#1. This double-stop lick would feel right at home on CMT. It borrows notes from both the A major (A B C# E F#) and A minor (A C D E G) pentatonic scales and should be played at a moderate-to-fast tempo. Be sure to let the last three notes ring to spell out an A7 chord.
#2. This entire lick is based on 6th intervals. To execute it correctly, use your pick or thumb for notes on the 3rd string and your middle or ring finger for notes on the 1st string. Note the “shuffle rhythm” symbol above the staff, which calls for the eighth notes to be “swung.”
#3. Chuck Berry made this type of double-stop lick famous in the Fifties when rock and roll was still in its infancy. Notice the triplet rhythms played throughout. To execute these properly, count “tri-pl-et” for each beat. This lick is ideal when moving from the I chord to the IV chord—in this case, A to D.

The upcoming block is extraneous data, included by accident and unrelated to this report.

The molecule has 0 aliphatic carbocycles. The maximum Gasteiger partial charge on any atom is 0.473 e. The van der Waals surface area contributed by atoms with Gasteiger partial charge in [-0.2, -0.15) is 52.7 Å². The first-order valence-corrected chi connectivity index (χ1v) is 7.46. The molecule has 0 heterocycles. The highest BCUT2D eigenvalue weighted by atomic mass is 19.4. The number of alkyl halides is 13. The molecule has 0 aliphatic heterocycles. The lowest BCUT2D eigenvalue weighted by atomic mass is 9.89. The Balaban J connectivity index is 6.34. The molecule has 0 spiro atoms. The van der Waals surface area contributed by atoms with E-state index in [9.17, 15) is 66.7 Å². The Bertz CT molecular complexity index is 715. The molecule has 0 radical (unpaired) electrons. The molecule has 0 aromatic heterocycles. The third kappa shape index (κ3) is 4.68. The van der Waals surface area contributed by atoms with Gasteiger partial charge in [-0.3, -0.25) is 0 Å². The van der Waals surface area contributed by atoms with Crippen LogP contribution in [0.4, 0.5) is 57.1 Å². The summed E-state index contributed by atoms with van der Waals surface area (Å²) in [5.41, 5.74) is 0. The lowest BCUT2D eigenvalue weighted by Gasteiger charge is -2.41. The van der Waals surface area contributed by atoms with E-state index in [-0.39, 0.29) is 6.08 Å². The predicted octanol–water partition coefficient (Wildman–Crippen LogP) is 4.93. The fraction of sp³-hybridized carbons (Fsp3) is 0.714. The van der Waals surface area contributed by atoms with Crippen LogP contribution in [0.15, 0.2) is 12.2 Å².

#4. The double-stop hammer-ons incorporated into this lick are similar to those found in Jimi Hendrix’s “Little Wing.” Play this phrase slowly, paying close attention to the eighth- and 16th-note rhythms.
#5. This lick involves some tricky oblique string bends. Be sure to keep the fretted notes on the 1st and 2nd strings stationary while you’re bending. Otherwise, they’ll sound out of tune and you won’t achieve the proper “pedal steel” sound.